Extending ASP.Net Memberships with Access Points – Part 1

The beauty of ASP.Net is that some of the core framework components can be replaced by custom implementations by writing the appropriate Provider classes by using the Provider Model.

In the following series of article, I will show a customer implementation of the ASP.Net Membership Providers to extend the Memberships.

Reason of extension

The current Membership implementation is role-based i.e. the user should be in a role to be able to access a feature of your application.

For example, if we have a page with some UI elements whose access depends on role assigned to the user, we can imagine to write code as below:

bool has_access_role1 = this.Page.User.IsInRole("Role1");
bool has_access_role2 = this.Page.User.IsInRole("Role2");

if(has_access_role1) { 
    // do something with Role 1...
}

if(has_access_role2){
    // do something with Role 2...
}

There are a couple of important but subtle assumptions being made in this code snippet:

  • There is an assumption of knowing all the Roles, their names & behavior in the application
  • The implementation and responsibilities of that Role are baked into the application and if there is any future change in this, the code will also need to change

While this is acceptable in most scenarios, I would prefer having another level of abstraction which will remove some of these assumptions and code dependencies.

Introducing Access Points

The implementation I am showing below called as “Access Points” provides this abstraction and is a concept I have been working with in some of my other projects.

  • Each protected element is associated with a single entity called “Access Point” which has is a simple boolean (TRUE|FALSE)
  • Access Points are assigned to a Role or a User
  • When an Access Point is assigned to a Role, the User get assigned to that Access Point by virtue of being assigned to the Role
  • When an Access Point is assigned to a User, it an additional permission which can be set per-user basis

With this implementation, we should be able to re-write the above code sample as below:

var has_access_point1 = (this.Page.User as IAccessPointAware)
                .HasAccessPoint("AccessPoint1");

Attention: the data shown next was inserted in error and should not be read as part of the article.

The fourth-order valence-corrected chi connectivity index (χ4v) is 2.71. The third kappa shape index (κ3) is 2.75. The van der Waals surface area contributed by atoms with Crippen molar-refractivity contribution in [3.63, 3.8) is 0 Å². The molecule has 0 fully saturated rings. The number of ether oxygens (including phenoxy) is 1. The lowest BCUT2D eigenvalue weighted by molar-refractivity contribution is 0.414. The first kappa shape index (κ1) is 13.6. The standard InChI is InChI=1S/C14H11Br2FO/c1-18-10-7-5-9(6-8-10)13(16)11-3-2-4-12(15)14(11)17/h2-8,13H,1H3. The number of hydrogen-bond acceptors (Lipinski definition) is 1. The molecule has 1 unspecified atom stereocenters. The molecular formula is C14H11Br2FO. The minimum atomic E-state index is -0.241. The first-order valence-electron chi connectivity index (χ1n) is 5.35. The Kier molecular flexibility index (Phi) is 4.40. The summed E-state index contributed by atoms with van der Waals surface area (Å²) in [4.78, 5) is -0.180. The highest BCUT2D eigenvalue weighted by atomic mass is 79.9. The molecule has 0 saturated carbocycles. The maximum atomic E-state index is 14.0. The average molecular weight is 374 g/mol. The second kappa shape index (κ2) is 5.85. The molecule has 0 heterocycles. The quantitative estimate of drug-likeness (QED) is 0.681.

var has_access_point2 = (this.Page.User as IAccessPointAware)
                .HasAccessPoint("AccessPoint2");

if(has_access_point1){
    // do something...
}

if(has_access_point2){
    // do something more...
}

Some of the advantages this mechanism gives us are:

  • The application has a finite set of control points, which is governed by the developers of the application
  • The Application Administrators can create roles for the application and assign Access Points to that role as needed
  • There is no dependency between the code written in the application and the implementation of the roles for the application
  • With this, the Application Administrators can add/update/delete roles as needed without any impact on the application
  • If a single user needs a permission or access to a single element, the Application Administrator can assign that Access Point to the single user

Next steps

If this something that interests you, please follow on to the next part this series which covers:

  • Part 1 – an introduction to the Access Point concept
  • Part 2 – database changes needed to enable Access Points
  • Part 3 – code to enhance the ASP.Net Memberships and Roles
  • Part 4 – some common usage patterns and advantages
  • Part 5 – a simple UI implementation to show use of Access Points
  • Part 6 – an admin console to manage Access Points

Happy Coding!

References

4GuysFromRolla 2005, A look at ASP.Net 2.0’s Provider Modelhttp://www.4guysfromrolla.com/articles/101905-1.aspx

Rob Howard, Provider Model Design Pattern and Specificationhttp://msdn.microsoft.com/en-us/library/ms972319.aspx

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